Research

Published:

Dasgupta, Aditya and Daniel Ziblatt. 2015. How did Britain Democratize? Views from the Sovereign Bond MarketThe Journal of Economic History, Vol. 75 (1): pp.1-29. [replication data]

To assess competing theories of democratization, we analyze British sovereign bond market responses to the Great Reform Acts.

Dasgupta, Aditya, Kishore Gawande, and Devesh Kapur. 2017.  (When) Do Anti-poverty Programs Reduce Violence? India’s Rural Employment Guarantee and Maoist Conflict. International Organization. Vol. 71 (3): pp.605-32. [replication data]

Drawing on a policy experiment, we demonstrate that anti-poverty programs can mitigate civil conflict, but also highlight the role of state capacity in shaping these effects.

Working Papers:

Voice in a Clientelist System: How Civically Engaged Communities Succeed in Distributive Politics. [Ideas for India] [আনন্দবাজার ] [IGC Blog] R&R, American Journal of Political Science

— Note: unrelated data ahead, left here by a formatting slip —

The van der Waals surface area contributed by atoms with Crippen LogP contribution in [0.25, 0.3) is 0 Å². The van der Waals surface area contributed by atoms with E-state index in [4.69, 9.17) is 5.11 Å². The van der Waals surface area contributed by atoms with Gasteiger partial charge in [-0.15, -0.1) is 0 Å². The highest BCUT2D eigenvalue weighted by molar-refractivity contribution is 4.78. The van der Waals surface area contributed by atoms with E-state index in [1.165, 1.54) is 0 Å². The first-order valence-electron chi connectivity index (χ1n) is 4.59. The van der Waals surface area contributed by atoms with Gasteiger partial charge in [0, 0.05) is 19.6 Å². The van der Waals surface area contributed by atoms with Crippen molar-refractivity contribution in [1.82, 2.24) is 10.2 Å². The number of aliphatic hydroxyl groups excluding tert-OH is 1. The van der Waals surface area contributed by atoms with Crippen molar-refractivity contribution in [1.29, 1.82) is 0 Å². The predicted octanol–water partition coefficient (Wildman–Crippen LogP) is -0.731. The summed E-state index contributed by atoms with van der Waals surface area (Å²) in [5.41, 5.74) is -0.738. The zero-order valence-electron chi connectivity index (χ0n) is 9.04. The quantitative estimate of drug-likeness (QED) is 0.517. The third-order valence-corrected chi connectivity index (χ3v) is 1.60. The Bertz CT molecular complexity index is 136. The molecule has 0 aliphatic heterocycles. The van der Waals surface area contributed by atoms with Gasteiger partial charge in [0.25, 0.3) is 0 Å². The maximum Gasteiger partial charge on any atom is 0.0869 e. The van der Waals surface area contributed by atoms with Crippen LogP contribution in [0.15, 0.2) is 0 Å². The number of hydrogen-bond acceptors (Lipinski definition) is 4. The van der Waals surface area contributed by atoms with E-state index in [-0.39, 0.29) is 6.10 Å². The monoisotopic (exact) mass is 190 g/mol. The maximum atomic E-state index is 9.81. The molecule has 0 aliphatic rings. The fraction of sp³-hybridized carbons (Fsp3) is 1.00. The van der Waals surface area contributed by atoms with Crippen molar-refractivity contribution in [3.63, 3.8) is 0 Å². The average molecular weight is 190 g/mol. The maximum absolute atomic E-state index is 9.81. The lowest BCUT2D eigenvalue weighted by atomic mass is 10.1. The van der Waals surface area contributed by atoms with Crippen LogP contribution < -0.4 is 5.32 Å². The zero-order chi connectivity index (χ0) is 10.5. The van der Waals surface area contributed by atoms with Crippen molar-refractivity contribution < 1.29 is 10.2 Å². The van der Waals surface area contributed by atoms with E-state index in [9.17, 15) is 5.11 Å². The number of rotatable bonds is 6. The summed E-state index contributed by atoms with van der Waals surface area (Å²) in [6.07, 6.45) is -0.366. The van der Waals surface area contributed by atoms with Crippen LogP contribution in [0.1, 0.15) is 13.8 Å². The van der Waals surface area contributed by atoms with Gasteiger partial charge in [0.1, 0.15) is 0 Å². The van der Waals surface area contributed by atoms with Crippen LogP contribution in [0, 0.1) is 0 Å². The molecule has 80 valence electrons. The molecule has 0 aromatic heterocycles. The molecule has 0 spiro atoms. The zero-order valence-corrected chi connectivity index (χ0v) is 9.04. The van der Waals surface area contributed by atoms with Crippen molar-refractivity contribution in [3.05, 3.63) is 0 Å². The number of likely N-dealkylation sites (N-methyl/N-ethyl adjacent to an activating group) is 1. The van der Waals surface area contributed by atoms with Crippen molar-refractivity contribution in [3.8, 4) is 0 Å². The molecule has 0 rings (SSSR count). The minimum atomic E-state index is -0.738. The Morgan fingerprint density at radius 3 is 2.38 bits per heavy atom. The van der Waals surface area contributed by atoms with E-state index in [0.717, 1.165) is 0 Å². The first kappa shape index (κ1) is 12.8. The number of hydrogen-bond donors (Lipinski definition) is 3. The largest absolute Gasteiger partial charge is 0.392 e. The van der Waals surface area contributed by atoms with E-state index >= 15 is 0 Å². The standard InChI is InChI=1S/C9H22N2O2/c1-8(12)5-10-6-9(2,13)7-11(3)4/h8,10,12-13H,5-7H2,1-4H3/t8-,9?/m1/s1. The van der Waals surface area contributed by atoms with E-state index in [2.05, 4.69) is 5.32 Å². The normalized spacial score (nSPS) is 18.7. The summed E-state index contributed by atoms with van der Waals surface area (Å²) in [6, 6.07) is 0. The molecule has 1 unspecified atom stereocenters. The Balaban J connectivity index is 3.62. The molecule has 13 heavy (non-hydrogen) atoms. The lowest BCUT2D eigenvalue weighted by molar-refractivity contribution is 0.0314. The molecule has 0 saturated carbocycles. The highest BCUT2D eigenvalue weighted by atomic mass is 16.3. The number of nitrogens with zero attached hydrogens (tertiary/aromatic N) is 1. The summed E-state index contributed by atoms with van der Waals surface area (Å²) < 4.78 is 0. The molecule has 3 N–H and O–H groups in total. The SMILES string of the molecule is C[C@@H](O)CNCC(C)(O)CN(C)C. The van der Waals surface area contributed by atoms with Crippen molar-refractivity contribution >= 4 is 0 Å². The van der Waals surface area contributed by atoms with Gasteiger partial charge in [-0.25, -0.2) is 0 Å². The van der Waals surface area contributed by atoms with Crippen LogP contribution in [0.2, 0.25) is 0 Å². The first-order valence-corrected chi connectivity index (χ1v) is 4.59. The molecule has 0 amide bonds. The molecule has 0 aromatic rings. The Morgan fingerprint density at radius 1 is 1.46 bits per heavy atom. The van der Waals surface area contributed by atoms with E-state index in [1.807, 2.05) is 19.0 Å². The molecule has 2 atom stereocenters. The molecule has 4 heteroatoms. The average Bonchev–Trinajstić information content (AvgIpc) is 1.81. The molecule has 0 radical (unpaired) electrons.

This paper argues that access to government programs and services requires both top-down connection to the ruling party as well as bottom-up civic engagement.

Technological Change and Political Turnover: The Democratizing Effects of the Green Revolution in India. R&R, American Political Science Review

Can technological change contribute to political turnover? This paper investigates a large-scale historical natural experiment: the impact of the green revolution.

Divergent Paths: Democratic and Financial Development in the Nineteenth Century (with Daniel Ziblatt).

We examine the reaction of the nineteenth century sovereign bond market to the rise of mass suffrage in Europe and the Americas.

The Curse of Strong Roots in Party Collapse: Evidence from India’s Green Revolution.

How do established parties collapse? This paper offers a historical and institutional answer, highlighting an organizational “curse of strong roots”.

When Voters Reward Enactment But Not Implementation: Evidence from the World’s Largest Social Program. [India in Transition]

This paper provides evidence that voters employ a heuristic that rewards the enactment of new programs to a greater extent than quality of implementation.

In-progress:

The Political Economy of Bureaucratic Effectiveness: Evidence from Local Rural Development Officials in India (with Devesh Kapur)

We unpack the black box of state capacity by conducting a nationwide survey and time-use analysis of front-line rural development bureaucrats across India.

A Behavioral Measure of Local State Capacity. (with Devesh Kapur, Mark Schneider and Milan Vaishnav)

We construct an experimental measure of district-level state capacity based on postal delivery times and rates.